A friend of mine, who is a video director, received a brief for a “contemporary electropop band”… but they were so contemporary, there was hardly any electropop in their music! The lines are getting too blurred and that’s not a good thing. Like this trio YEARS & YEARS that have been labelled a synthpop act by the mainstream press! Err, no! They are basically BROS with a housey beat!


Luckily, the success of CHVRCHES has confirmed there is still an international market for synthpop. They have a broad appeal which connects with people who don’t necessarily know, or want to know, what a Minimoog Voyager is. Their songs could be covered by Taylor Swift and become massive hits. Acts like CHVRCHES are the key to younger musicians being influenced to make electronic pop music in the future.

Is the genre dead or alive in UK? Has it a bright future or will genre just have a few followers?

Things are quite strange in the UK… synth music is alive but slightly wounded in my opinion. There is also the weird phenomenon of promoters who don’t even really like electronic music, putting on electronic music events.

In my opinion, there’s big fish in a small pond syndrome going on, in that there’s a sub-culture of acts who just prop each other up and think just because they get a few plays on an internet radio station, they’re heading for the big time. But they are not as good as they like to think they are. Ok, everyone has to start somewhere and grow, but they need to show some humility and give themselves time to learn their craft.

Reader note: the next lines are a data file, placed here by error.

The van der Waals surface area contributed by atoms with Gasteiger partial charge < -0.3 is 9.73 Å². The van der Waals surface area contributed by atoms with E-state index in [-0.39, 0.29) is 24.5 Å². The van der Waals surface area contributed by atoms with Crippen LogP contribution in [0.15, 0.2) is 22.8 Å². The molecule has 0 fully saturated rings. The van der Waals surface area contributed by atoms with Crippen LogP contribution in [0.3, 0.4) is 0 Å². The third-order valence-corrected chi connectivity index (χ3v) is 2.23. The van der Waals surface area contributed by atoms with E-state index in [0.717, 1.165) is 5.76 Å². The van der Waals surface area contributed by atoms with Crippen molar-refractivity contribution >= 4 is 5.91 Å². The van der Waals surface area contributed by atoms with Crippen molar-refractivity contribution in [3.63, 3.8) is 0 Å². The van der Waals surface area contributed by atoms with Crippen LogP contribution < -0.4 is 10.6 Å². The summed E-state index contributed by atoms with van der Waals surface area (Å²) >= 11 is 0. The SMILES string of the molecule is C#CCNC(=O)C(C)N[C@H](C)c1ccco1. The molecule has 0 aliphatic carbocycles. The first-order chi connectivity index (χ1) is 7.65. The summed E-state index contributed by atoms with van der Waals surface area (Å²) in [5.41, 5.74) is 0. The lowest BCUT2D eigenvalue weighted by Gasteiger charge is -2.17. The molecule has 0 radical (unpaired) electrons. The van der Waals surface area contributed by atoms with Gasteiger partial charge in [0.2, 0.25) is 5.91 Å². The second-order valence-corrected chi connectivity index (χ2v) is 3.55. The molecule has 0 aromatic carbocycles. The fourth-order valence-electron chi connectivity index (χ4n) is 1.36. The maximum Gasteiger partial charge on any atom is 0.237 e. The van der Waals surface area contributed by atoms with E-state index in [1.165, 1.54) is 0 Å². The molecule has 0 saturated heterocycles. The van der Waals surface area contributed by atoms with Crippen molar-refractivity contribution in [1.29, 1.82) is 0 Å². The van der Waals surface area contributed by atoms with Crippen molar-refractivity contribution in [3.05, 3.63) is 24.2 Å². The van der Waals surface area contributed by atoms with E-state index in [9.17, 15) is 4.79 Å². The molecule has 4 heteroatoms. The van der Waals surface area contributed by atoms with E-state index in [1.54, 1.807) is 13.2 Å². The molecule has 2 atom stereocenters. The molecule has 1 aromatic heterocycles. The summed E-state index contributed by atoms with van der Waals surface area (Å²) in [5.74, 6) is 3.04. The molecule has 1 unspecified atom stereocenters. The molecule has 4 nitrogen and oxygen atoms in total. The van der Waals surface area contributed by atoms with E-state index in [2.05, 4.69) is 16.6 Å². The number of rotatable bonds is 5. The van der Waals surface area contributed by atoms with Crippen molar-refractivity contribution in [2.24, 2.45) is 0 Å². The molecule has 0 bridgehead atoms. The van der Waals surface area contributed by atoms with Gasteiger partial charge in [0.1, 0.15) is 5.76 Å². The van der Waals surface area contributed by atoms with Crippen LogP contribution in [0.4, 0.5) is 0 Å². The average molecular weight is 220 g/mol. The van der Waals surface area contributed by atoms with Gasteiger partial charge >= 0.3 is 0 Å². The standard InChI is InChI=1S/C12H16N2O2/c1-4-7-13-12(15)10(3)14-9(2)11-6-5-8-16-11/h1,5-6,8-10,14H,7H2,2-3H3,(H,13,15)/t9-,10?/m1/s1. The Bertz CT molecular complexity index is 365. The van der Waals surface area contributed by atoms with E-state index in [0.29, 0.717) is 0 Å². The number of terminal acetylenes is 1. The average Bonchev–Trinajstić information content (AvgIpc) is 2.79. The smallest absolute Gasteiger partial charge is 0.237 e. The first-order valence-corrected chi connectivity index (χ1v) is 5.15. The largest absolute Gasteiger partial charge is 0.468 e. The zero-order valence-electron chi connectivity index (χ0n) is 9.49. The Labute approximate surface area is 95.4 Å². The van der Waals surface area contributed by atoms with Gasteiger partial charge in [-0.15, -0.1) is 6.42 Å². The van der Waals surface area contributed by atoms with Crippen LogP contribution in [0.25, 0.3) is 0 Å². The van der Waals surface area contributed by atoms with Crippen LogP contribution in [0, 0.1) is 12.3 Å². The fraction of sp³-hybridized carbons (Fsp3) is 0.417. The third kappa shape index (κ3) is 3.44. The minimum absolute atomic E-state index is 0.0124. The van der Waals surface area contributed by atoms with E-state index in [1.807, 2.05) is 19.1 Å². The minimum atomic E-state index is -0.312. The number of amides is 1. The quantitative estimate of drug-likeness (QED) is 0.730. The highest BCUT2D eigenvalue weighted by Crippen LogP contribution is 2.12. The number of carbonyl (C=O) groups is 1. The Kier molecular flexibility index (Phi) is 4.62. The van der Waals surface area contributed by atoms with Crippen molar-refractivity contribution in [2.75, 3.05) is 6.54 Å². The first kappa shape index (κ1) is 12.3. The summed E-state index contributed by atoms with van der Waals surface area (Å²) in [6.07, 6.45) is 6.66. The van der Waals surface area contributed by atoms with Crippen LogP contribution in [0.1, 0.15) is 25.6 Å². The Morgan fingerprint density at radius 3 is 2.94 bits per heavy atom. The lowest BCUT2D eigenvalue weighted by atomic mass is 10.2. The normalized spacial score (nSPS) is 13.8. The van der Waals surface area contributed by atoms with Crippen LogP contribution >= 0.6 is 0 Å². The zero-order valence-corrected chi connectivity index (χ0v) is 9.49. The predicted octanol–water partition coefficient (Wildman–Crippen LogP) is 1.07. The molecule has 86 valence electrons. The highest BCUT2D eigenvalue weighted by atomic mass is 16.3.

It is important to support bands that are good, not just any band because they are electronic. The trouble is, the entry point to electronic music, podcasting and blogging is very low so if everything is of a mediocre standard, it misrepresents the genre and no-one actually has a quality bar they can work towards. Healthy competition is a good motivator.


But when an act appears out of nowhere and has the potential to break into the mainstream like LA ROUX, MIRRORS or CHVRCHES, The Scene doesn’t like it and turns on them. The lack of recognition for MIRRORS still bothers me, I really miss them and it’s a shame that they didn’t stick together having delivered one brilliant album and a bunch of fabulous B-sides. People have caught onto them since retrospectively, but it’s a bit too late and now we’re stuck with average bands that go on and on and on!